Becker 1986 cited in Webb 1987 identified that the introduction of computers into the classroom greatly effected the amount of students who engaged in peer tutoring or helping in both non-computer and computer based activities, ranging from a 10-50% increase overall.
Interactions Between learning setting and Student Characteristics
Webb also made an interesting observation by referencing the study by Sutter and Reid (1969) which assessed the effectiveness of CAI with undergraduates, identifying two other factors that can influence the effectiveness of learning. Despite the fact that there were no obvious variances found in student outcome when working in groups or individually, there was a definite link discovered between students who favoured working alone (low skills in sociability and high anxiety) in comparison to the students who chose to learn in the group environment (low levels of anxiety and high levels of sociability). This observation raised the need to consider personality and its effect upon the cooperative learning process.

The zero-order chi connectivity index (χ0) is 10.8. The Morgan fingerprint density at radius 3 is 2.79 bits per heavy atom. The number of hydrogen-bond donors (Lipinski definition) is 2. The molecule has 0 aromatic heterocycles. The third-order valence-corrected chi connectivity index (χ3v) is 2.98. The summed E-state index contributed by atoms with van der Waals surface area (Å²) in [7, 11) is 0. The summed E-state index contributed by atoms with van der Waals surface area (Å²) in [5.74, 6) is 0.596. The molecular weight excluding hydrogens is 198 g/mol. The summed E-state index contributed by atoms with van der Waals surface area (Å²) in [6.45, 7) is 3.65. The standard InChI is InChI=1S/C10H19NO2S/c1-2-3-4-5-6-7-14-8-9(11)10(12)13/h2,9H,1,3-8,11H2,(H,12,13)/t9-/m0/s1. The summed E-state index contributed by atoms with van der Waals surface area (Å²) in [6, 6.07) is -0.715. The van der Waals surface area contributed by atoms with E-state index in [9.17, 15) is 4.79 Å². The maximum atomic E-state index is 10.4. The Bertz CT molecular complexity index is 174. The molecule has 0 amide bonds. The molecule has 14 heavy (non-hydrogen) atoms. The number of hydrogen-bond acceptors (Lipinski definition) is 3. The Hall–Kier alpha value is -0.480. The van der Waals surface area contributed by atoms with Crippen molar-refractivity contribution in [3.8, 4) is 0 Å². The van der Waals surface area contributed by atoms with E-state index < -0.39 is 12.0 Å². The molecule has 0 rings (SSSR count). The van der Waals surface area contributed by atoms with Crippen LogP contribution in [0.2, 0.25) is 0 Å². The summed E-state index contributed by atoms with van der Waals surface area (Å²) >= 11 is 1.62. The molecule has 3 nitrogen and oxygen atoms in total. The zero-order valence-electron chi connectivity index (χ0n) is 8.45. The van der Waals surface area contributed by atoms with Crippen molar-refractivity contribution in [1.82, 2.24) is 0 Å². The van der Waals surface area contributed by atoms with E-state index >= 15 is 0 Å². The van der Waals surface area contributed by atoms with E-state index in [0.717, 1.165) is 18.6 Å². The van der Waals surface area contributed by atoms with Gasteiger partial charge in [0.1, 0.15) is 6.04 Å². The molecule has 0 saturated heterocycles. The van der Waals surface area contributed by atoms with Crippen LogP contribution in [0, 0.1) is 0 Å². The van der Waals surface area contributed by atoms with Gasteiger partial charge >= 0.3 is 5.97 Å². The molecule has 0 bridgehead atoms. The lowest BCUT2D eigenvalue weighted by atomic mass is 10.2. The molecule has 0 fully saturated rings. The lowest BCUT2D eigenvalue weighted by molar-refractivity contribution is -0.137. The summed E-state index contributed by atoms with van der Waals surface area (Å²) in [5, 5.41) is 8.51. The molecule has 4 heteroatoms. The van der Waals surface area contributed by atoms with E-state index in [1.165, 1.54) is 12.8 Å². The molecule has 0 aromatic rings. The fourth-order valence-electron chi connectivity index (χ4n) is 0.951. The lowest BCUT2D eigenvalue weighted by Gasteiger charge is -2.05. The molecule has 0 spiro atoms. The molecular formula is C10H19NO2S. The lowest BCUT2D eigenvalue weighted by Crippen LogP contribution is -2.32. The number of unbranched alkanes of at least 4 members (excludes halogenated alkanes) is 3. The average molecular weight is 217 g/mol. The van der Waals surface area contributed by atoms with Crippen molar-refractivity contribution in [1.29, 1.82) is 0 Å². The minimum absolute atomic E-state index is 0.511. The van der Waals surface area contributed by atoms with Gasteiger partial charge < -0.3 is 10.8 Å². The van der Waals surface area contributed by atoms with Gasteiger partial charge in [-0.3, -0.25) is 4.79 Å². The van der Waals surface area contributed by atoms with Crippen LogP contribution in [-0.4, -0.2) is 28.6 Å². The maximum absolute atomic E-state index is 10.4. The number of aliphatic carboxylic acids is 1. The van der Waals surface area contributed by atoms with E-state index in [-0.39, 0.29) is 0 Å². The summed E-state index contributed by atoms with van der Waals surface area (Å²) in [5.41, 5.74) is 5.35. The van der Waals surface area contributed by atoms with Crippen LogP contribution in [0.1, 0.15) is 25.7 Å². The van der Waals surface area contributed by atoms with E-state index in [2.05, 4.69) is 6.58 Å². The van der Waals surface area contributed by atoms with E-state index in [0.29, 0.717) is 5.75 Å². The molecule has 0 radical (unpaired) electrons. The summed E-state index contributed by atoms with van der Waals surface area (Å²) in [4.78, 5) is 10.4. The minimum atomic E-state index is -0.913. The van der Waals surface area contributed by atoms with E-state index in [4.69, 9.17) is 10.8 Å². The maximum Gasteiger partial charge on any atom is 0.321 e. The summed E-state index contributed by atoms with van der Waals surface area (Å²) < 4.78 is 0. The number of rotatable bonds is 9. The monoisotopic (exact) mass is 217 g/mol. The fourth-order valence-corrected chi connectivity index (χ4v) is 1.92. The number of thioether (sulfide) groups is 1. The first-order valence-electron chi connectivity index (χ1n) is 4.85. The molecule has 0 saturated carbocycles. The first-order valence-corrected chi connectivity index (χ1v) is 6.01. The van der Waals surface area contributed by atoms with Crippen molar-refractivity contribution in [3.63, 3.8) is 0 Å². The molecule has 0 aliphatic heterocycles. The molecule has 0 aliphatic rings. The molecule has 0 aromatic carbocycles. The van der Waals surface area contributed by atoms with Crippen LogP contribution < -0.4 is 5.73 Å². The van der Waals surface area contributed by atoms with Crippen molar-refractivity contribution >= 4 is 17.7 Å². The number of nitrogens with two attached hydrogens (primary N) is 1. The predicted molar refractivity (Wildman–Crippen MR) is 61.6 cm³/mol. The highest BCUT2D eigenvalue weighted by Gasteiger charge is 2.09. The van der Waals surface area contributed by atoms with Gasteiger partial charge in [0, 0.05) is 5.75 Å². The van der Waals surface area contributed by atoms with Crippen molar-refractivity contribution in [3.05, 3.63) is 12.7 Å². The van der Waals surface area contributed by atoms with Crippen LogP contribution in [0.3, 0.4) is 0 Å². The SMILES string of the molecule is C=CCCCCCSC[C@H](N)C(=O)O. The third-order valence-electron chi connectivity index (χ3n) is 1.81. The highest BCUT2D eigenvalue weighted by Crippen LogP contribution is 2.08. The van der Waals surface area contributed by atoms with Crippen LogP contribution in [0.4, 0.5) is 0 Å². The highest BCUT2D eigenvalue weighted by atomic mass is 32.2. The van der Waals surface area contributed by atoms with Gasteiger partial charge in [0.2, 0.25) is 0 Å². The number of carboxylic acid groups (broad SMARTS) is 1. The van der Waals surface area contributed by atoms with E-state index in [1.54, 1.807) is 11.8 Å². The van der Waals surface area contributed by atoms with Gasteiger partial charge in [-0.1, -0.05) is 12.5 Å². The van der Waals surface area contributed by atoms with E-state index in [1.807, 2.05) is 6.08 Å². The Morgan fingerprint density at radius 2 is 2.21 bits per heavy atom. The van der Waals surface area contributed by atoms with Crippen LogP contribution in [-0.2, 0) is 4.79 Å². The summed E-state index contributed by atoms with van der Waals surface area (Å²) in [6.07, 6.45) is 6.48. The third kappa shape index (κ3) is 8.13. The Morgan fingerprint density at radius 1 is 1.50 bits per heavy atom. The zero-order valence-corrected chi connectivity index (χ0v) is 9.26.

On Task Behaviour , Helping in the Classroom and Cognition
Much of the research supports the notion that peer instruction in a computer environment leads to much more time 'on task' than that of the non- computer environment. Clements and Nastassi (1985) reported that students spent less time discussing non academic activities in a computer based environment than in the normal group instruction setting.
One of the important components identified in the group process is the 'helping' behaviour of the students. That is, how students interact and assist their peers. Do they provide direct answers, provide information that leads towards a solution or type the correct answer into the keyboard ? It is the understandings specifically associated with these types behaviours that will assist researchers understand the intricacies of student functioning within the computer centred, cooperative environment